Public Service Journalism in the Age of Entrepreneurship

Public Service Journalism in the Age of Entrepreneurship

Maggie Mary Reid
DOI: 10.4018/IJPADA.2018100102
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This article aims to interrogate the phenomenon of “entrepreneurial journalism” – a trend in teaching journalism in post-secondary schools as well as an approach to journalism production to understand changes to the field that have emerged due to digitization and whether they represent a threat to public service journalism. By drawing on qualitative open-ended interviews with journalism educators from three Canadian journalism schools, this article draws on the perspectives of educators in an attempt to understand the extent to which this model is being adopted in Canadian schools, educators perspectives on entrepreneurial journalism, and what values are at the forefront of their teaching practices.
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The Promise Of Journalism

Important to understanding the role of journalism and journalism education is understanding the critical role that news media bears in enabling a well-functioning democratic society. The political economy of communications according to Mosco (2009), is the study of “social relations, particularly the power relations, that mutually constitute the production, distribution and consumption of resources, including communication resources.” (p. 2). The “job” of political economy is to trace the impact of choices available to audiences. In this respect, a political economy of journalism and news media requires an analysis of how power dynamics, specifically ownership and profit based orientation of media organizations, operate to alter the processes of news media making and in turn their ability to facilitate democracy.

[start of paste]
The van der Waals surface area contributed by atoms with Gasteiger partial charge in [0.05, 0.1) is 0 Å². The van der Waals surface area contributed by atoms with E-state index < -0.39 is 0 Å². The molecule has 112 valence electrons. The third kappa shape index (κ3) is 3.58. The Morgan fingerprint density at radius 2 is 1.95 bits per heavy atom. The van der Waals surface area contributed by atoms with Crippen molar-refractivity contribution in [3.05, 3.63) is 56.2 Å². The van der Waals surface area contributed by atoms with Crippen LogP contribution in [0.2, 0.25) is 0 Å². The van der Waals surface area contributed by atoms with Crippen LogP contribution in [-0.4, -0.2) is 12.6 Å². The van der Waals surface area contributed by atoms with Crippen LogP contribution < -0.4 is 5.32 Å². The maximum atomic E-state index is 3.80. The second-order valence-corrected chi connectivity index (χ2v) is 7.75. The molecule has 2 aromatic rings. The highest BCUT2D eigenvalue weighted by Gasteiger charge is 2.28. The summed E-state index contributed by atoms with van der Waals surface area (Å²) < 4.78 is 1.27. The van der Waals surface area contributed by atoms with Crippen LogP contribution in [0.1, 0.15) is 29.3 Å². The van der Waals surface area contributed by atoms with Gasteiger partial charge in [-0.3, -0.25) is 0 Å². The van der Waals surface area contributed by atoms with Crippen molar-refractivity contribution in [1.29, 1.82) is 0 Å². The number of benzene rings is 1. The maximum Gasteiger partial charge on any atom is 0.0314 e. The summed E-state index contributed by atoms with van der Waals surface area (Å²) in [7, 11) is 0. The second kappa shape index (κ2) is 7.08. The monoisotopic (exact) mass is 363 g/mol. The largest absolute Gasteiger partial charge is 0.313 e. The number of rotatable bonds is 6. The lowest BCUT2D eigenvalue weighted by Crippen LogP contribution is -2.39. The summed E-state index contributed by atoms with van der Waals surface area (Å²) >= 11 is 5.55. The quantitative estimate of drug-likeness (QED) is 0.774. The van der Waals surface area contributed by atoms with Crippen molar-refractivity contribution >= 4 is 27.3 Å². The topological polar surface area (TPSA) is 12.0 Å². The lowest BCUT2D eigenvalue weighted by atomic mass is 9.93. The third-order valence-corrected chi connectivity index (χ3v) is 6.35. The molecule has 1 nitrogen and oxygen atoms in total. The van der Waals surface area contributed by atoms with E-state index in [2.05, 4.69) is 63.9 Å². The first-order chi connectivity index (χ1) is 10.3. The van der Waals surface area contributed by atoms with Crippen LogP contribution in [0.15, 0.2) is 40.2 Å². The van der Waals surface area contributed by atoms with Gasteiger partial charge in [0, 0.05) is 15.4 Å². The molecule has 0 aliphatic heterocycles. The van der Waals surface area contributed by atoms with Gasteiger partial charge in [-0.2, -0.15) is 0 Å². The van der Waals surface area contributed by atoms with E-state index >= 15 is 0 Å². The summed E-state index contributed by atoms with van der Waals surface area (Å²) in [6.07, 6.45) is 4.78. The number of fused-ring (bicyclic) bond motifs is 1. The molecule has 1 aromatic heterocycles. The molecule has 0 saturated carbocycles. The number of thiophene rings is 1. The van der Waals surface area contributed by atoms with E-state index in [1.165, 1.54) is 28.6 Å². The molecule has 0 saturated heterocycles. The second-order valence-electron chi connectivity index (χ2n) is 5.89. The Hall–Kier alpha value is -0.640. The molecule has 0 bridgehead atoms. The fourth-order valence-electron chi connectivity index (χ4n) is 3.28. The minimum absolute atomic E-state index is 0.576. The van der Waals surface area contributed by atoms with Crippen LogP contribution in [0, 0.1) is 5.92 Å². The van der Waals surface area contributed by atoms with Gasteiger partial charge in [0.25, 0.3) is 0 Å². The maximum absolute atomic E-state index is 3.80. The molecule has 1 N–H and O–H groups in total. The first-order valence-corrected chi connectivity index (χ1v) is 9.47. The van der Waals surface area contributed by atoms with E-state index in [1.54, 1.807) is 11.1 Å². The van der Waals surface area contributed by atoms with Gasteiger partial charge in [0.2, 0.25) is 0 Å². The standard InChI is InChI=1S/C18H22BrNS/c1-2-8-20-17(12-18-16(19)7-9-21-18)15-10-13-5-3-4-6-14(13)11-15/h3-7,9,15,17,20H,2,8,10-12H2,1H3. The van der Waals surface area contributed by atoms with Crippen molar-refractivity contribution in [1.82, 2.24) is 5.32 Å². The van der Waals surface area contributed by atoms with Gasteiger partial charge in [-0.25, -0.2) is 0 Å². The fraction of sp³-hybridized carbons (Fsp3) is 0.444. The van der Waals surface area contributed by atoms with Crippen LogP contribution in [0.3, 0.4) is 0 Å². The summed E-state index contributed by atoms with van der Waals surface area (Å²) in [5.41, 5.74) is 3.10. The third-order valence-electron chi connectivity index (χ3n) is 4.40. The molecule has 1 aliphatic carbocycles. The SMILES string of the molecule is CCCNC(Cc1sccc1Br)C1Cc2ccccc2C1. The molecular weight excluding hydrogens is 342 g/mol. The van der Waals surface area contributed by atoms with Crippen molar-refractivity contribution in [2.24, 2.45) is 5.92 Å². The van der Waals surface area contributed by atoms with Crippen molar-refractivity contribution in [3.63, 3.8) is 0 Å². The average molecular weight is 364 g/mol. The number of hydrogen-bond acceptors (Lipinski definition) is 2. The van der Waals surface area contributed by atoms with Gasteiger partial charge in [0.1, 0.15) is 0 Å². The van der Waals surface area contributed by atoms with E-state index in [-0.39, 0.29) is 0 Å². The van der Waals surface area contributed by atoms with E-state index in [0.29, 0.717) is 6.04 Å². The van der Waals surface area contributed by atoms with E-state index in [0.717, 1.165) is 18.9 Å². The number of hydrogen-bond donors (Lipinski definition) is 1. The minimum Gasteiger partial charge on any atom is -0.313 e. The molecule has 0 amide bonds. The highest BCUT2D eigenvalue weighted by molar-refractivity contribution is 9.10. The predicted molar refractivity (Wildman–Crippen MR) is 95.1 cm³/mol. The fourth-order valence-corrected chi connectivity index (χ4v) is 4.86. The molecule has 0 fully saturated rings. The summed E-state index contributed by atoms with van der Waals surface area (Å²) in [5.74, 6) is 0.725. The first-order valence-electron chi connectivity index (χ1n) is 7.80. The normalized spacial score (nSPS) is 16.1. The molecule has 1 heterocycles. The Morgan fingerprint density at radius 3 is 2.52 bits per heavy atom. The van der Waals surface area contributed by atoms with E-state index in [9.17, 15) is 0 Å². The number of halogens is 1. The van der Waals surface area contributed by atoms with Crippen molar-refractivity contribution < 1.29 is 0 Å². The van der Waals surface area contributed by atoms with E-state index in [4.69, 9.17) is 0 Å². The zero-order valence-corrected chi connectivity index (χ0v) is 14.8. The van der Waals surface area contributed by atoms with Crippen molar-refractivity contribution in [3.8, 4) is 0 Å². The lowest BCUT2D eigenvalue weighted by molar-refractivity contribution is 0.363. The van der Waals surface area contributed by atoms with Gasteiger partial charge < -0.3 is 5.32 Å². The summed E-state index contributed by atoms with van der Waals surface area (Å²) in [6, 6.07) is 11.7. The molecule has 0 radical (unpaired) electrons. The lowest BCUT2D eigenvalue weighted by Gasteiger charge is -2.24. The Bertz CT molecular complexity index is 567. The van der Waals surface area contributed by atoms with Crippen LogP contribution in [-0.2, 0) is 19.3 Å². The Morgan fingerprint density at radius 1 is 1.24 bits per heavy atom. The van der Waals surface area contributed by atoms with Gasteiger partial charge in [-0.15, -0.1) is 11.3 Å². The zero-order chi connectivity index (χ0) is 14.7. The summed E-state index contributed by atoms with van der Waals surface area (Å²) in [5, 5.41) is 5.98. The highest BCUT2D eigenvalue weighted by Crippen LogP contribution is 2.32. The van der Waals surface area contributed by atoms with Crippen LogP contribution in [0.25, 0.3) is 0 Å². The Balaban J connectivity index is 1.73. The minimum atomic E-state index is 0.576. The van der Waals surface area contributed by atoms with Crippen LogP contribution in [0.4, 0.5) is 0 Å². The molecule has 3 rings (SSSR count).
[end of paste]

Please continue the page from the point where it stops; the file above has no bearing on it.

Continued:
Political economy, since its inception, has been tied to moral philosophy and ideas of the public sphere, public good and democracy itself (McChesney, 2008; Cooper, 2005; Murdock & Golding, 1996). Political economists’ views about the public sphere are intrinsically tied to conceptions of the market, namely that ‘free markets’ are not free in any sense and that there needs to be some form of intervention to account for this. Many theorists have taken different positions on what this entails, but at the base level, critical political economists have supported the following premises regarding the public sphere and the role journalism plays in enhancing this end:

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